The ICJ decides on the content of international protection standards: A lost opportunity?


In late March 2023, the International Court of Justice (ICJ) handed down a much-anticipated judgment on the merits in Certain Iranian Assets (Islamic Republic of Iran v. United States of America). The decision closed the proceedings running at the ICJ since 2016. This case was one in a series of multiple proceedings based on the same treaty—the 1955 Treaty of Amity, Economic Relations, and Consular Rights (the 1955 Treaty)—before the highest judicial organ of the United Nations between the two states. It was one offshoot of the protracted and complex history of animosity between the two countries.[1]

While the judgment, together with the numerous accompanying individual opinions, has touched on many legal issues, ranging from sovereign immunities, unilateral sanctions, exhaustion of local remedies, unclean hands doctrine, and applicability of national security exceptions, the case was watched with particular interest in the community of international investment lawyers. Due to the alleged violations claimed by Iran in this case, it was virtually inevitable that the ICJ would have to tackle the questions of perennial relevance to this community: the content of crucial investment protection standards, in particular, FET, non-impairment standard, full protection and security (FPS), and indirect (judicial) expropriation. Given the importance of investment law-related ICJ jurisprudence in ISDS practice, it could be expected that this judgment will be frequently cited in future awards. Although we will have to wait to assess the impact of the decision, we can already evaluate how well the ICJ has approached the opportunity to bring some clarity into the inconsistent and often contradictory practice of ISDS tribunals. This paper aims at such a preliminary analysis. After discussing the factual and procedural background of the case, I will focus on the court´s analysis of four standards that are likely going to be referred to in future investment jurisprudence: FET, non-impairment standard, FPS, and expropriation.


The claimed violations concerned a series of legislative, executive, and judicial measures directed at various Iranian financial entities, including the Iranian central bank—the Bank Markazi—as part of U.S. efforts to combat acts of terrorism. These measures ranged from deprivation of sovereign immunity for entities designated as “State Sponsors of Terrorism,” asset freezes, and automatic execution or attachment in aid of execution of judgments against the entities in scope. The legislative and executive measures were challenged by the Iranian entities before U.S. courts, generally with no to limited success.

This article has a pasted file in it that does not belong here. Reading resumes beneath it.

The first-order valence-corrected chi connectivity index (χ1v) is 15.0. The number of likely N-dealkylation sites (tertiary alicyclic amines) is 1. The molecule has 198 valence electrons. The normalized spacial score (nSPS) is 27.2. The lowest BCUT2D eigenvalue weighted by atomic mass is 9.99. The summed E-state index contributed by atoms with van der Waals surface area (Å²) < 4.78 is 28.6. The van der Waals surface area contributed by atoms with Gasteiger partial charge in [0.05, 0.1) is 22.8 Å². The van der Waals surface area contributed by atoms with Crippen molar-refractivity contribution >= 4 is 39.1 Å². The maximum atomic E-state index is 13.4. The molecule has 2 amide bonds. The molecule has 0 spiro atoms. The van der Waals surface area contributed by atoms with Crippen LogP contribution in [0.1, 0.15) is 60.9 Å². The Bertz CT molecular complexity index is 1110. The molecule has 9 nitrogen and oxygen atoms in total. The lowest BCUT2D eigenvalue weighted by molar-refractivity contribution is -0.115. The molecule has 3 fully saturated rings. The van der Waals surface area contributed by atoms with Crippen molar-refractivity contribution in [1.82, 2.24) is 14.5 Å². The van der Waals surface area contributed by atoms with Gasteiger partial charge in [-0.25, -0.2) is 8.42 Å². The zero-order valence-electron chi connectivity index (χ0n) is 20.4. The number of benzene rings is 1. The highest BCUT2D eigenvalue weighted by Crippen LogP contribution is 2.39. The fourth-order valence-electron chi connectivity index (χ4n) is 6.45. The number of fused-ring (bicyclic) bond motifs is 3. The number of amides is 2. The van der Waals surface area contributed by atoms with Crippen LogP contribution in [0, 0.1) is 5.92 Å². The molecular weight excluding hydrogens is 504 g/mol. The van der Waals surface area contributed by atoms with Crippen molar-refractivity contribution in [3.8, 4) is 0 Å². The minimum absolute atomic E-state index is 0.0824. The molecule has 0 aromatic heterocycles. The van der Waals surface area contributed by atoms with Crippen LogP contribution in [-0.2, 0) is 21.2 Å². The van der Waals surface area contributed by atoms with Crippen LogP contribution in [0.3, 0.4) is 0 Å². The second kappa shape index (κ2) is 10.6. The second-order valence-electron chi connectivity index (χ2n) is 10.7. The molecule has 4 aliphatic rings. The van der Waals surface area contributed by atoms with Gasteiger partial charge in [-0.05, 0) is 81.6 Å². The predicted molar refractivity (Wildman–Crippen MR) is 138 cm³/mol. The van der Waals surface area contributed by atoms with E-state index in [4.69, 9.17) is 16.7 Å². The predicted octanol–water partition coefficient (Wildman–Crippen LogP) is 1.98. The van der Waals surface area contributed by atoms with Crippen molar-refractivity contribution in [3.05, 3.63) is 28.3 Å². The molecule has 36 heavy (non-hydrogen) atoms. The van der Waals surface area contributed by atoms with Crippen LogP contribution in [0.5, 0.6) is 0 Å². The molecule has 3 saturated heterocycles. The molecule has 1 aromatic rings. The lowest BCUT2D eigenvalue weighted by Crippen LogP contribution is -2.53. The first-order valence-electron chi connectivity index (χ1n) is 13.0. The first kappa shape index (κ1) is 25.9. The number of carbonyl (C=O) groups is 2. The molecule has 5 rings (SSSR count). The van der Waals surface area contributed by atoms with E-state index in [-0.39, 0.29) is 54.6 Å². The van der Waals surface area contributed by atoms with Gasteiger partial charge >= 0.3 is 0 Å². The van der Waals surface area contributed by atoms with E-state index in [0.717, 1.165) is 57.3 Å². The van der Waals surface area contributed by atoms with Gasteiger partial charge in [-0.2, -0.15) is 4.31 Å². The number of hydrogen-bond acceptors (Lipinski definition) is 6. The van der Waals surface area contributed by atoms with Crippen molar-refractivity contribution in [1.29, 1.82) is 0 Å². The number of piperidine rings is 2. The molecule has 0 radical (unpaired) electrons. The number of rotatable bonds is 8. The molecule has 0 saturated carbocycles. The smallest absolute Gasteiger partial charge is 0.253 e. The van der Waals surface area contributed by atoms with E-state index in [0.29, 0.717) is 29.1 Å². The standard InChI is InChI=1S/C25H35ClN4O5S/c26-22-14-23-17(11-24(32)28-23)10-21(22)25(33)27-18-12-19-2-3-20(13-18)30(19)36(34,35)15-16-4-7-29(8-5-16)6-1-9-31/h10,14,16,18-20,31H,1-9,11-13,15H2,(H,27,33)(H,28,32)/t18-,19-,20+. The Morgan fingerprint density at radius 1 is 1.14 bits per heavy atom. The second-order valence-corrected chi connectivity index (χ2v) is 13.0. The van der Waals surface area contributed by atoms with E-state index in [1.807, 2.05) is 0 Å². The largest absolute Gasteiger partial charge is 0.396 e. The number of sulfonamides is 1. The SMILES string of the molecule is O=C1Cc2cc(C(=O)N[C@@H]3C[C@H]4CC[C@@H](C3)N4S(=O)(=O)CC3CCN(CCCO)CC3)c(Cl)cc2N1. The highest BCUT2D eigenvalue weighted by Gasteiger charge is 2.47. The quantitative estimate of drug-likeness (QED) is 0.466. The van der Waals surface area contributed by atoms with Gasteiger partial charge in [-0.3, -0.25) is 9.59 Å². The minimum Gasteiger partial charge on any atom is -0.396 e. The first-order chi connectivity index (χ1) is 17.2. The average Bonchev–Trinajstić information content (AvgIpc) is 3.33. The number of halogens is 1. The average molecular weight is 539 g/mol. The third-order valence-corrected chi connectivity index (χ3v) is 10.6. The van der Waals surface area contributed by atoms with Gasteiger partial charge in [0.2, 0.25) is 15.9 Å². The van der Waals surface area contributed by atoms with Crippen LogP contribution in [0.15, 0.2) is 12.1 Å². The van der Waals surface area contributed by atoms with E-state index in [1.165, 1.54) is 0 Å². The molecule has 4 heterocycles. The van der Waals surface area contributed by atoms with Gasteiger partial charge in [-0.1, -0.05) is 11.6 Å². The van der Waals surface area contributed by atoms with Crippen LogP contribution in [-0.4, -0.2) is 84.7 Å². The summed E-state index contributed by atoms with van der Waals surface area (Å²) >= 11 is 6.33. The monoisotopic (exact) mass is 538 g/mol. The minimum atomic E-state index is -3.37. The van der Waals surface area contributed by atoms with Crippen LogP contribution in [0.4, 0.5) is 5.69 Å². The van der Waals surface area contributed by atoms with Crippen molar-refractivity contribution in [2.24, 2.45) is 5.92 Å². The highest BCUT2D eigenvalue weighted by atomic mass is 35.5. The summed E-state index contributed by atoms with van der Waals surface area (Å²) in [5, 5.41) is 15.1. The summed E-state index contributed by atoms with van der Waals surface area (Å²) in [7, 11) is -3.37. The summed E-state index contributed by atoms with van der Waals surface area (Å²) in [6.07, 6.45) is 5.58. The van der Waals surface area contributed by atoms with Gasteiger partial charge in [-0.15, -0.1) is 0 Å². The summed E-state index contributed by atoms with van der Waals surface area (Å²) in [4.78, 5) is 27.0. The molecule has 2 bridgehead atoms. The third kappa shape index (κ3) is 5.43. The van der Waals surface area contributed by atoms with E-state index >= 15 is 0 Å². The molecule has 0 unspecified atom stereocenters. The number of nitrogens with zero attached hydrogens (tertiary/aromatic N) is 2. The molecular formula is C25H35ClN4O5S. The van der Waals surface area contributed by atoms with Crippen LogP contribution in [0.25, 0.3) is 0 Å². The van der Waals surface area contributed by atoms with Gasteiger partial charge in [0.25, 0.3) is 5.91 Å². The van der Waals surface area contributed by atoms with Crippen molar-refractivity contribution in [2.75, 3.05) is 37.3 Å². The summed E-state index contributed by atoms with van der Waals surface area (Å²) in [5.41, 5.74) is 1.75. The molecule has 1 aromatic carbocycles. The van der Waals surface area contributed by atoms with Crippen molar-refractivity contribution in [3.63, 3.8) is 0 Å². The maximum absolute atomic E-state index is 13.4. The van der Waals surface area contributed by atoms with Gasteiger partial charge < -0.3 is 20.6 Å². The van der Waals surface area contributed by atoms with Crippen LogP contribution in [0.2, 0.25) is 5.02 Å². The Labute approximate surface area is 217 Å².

Following these acts, Iran claimed that its entities have suffered serious and ongoing harm that violated numerous provisions of the 1955 Treaty. In particular, Iran claimed that the U.S failed to recognize the separate juridical status of the Iranian entities (Art. III.1), treated these entities and their property in an unfair and discriminatory manner, thereby impairing their legally acquired rights, including their contractual rights (Art IV.1), failed to accord most constant protection and security (Art IV.1), committed expropriation without compensation (Art IV.2), as well as violated other rights under the 1955 Treaty related, among others, to restrictions to payments and transfers and interference with freedom of commerce.

As the court decided in its 2019 judgment on preliminary objections that claims arising out of customary international law on sovereign immunities were not within its jurisdiction (not being based on the 1955 treaty), Iran had to frame the claims as relating to the treatment of “companies” within the meaning of the 1955 treaty’s provisions. In the present judgment, the court held that while Bank Markazi could not be considered a “company” within the meaning of the treaty and hence acts related to its treatment are outside its jurisdiction, claims regarding other Iranian financial institutions are within its jurisdictional remit.[2] In the next section, I focus on the court’s analysis of the treaty’s standards of protection.

Claims related to standards of protection

After the court dismissed the remaining jurisdiction and admissibility objections (based on the clean hands doctrine, abuse of rights, and failure to exhaust local remedies) as well as held that the national security exception in Art XX did not apply (para 108), the court turned to violation claims based on Arts III and IV.

As Art III imposed an obligation to recognize the separate legal personality of the contracting parties´ companies,[3] the court considered that it could answer this question only in the context of examination of claims under Art IV, which, it considered, included, in its first paragraph, a set of three distinct obligations (para. 138): an obligation to provide FET, prohibition of impairment by unreasonable and discriminatory measures (non-impairment standard), and effective means to enforce contractual rights.[4]

Just how autonomous is an autonomous fair and equitable treatment standard?

Investment law and policy commentators following the case had probably expected the most from the ICJ regarding its pronouncements on the content of the FET standard, one of the most controversial standards that is ubiquitous in investment treaties. It could be safely said that the court has not brought much clarity on the topic. Perhaps aware of the potential impact of its decision beyond this case, the court adopted a highly restrained approach to the question, effectively all but sidelining the issue. First, it stated that as the FET provision in the text of the treaty makes no reference to customary international law in general, or the customary international minimum standard, in particular, it does not need to examine the content of the latter (para 141). While this approach may be understood from the perspective of judicial economy, it may have negative repercussions in that ISDS tribunals interpreting an FET standard not tied to customary international law may view this pronouncement as a licence to applying a more exacting standard than that of the minimum standard.